This article in The New York Times got me thinking about compassion. Here is an official of the city of Girona, who, with more than a million people starving in Spain, put padlocks on the supermarket trash bins in his city.

“It’s against the dignity of these people to have to look for food in this manner,” said Eduardo Berloso…. Mr. Berloso proposed the measure last month after hearing from social workers and seeing for himself one evening “the humiliating gesture of a mother with children looking around before digging into the bins.” 

Humiliating, perhaps, but better than starving. What he really meant was that it was humiliating for the image of the tourist town of Girona. 

To do him justice, he did arrange for vouchers for licensed pantries and soup kitchens to be passed out where people come to forage for tossed-out food, but he ignored the fact that many of these people are not accustomed to hand-outs and would rather go out at night to comb through trash bins, or to food pantries in neighboring towns to avoid being seen by anyone who knows them. Most of these people would rather have jobs.

But Berloso can't imagine others’ feelings. He can't feel their shame. It is a failure of compassion but also, of understanding. Maybe empathy is a better word, since it seems to imply both compassion and understanding.



My first thought was that there ought to be tests given for compassion, for empathy, before anyone is permitted to run for office. But how would you determine that? What would that test be?

As usual, the minute I got into the shower, an answer came. By listening to people’s stories. By observing their actions. By listening to their stories which will tell you about their actions.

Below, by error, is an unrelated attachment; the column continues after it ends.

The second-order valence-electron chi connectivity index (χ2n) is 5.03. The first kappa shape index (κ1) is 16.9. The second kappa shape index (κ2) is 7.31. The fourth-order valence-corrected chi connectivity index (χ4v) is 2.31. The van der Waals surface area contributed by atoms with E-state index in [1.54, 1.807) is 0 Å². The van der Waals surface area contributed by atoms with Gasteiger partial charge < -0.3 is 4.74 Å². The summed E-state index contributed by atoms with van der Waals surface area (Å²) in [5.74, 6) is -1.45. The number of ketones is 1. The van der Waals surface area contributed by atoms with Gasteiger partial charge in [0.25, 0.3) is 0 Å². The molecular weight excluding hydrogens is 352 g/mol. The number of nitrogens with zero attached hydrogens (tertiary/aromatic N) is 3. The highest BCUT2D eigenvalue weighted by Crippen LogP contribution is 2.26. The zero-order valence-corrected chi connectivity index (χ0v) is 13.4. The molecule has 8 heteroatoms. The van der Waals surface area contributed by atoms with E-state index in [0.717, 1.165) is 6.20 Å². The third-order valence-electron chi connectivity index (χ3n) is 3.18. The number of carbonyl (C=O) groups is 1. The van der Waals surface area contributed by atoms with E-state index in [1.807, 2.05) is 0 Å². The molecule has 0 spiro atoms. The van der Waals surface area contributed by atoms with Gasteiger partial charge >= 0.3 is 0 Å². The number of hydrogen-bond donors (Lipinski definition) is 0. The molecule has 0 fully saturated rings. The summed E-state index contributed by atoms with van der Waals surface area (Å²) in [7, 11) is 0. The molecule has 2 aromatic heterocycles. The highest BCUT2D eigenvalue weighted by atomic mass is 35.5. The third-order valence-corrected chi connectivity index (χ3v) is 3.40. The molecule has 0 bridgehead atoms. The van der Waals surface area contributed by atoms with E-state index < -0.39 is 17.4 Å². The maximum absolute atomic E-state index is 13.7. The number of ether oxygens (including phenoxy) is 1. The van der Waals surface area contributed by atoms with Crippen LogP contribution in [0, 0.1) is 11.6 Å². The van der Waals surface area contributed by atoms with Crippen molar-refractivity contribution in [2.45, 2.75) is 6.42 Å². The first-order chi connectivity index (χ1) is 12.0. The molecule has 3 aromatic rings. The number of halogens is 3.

The three questions you’d want to ask are:

1)   How does he or she treat animals?

2)   How does he or she treat other humans?

3)   How does he or she treat others’ spiritual beliefs?



I’m thinking of the approaching presidential election in the U.S.A. Which brings to mind three true stories about the Republican party candidate, Mitt Romney.

He tied his Irish setter dog, Seamus, to the roof of the family car for a 12-hour drive to Canada. Okay, maybe not the actual dog, but a kennel containing the dog. Now, imagine you are Seamus. (Shame-us) On returning home, you too might wander away. 

In prep school, he spearheaded an attack on a gay student, John Lauber, whose bleached-blond hair he didn’t like, wrestled him down, and cut off his hair. Now imagine you are that boy.

One of the bullies involved encountered Lauber years later, and apologized. Lauber said, “It was horrible,” and described how frightened he was during the attack. He never forgot it. He died of cancer, after an apparently peripatetic life--and according to his sister, never stopped bleaching his hair.